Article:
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This version (02 Nov 2021 18:19) was approved by Doug Mercer.The Previously approved version (02 Nov 2021 18:18) is available.Diff

Activity: Artificial Transmission Lines - ADALM1000

Objective:

The objective of this lab activity is to carry out experiments exploring the basic characteristics of wave propagation along transmission lines by examining an array of cascaded lumped-element LC sections as an effective substitute for a real transmission line.

Notes:

As in all the ALM labs we use the following terminology when referring to the connections to the ALM1000 connector and configuring the hardware. The green shaded rectangles indicate connections to the ALM1000 analog I/O connector. The analog I/O channel pins are referred to as CA and CB. When configured to force voltage / measure current –V is added as in CA-V or when configured to force current / measure voltage –I is added as in CA-I. When a channel is configured in the high impedance mode to only measure voltage –H is added as CA-H. Scope traces are similarly referred to by channel and voltage / current. Such as CA-V , CB-V for the voltage waveforms and CA-I , CB-I for the current waveforms.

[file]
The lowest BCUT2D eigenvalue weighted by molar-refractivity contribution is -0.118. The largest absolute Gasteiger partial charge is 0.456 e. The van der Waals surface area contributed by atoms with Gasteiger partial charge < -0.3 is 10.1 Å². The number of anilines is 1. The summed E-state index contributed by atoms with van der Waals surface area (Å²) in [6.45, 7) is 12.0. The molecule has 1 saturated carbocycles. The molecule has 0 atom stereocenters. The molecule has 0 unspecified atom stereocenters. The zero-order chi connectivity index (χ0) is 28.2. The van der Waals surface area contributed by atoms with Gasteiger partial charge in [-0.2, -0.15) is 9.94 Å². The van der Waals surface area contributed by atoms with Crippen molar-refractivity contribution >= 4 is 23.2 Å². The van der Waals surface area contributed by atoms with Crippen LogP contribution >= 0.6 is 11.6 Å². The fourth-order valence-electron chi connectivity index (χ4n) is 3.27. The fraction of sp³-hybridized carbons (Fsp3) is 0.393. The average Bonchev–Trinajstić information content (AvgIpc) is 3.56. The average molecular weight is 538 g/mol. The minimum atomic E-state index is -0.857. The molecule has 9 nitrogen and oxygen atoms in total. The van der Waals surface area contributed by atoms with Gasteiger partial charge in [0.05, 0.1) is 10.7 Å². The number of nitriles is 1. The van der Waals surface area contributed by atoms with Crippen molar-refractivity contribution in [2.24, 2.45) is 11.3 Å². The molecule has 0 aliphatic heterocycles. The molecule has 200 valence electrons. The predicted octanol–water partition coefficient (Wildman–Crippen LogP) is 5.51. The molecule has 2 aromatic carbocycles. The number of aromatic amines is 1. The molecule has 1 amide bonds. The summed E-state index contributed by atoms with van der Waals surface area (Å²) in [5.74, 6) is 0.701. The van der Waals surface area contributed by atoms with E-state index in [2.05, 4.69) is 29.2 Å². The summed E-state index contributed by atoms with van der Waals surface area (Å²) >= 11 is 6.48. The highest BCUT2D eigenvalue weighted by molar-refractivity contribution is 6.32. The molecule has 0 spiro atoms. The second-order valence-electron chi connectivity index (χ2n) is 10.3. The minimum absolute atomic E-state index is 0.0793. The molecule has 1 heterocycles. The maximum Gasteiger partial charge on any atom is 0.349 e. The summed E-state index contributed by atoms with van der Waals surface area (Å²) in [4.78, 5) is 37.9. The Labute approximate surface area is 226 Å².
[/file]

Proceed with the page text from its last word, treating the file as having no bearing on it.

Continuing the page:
Background:

Experiments for studying the basic characteristics of wave propagation along transmission lines are generally performed at frequencies in the 100's of MHz or even above 1 Ghz. These experiments usually require the measurement of the voltage or the electric field along a test section of the transmission line. From these measurements, the standing wave pattern, the phase constant, wavelength, and the VSWR of the line can be obtained. To yield the best results, the data must cover a span of frequencies that includes at least one, and preferably several, λ/2 of the standing wave, where λ represents the wavelength. This requirement can be met for a physically short line if the operational frequency is high. However, since the components and particularly the instrumentation at these frequencies are often highly specialized, a lab setup for transmission line experiments can be prohibitively expensive for a large number of students to perform such lab activities.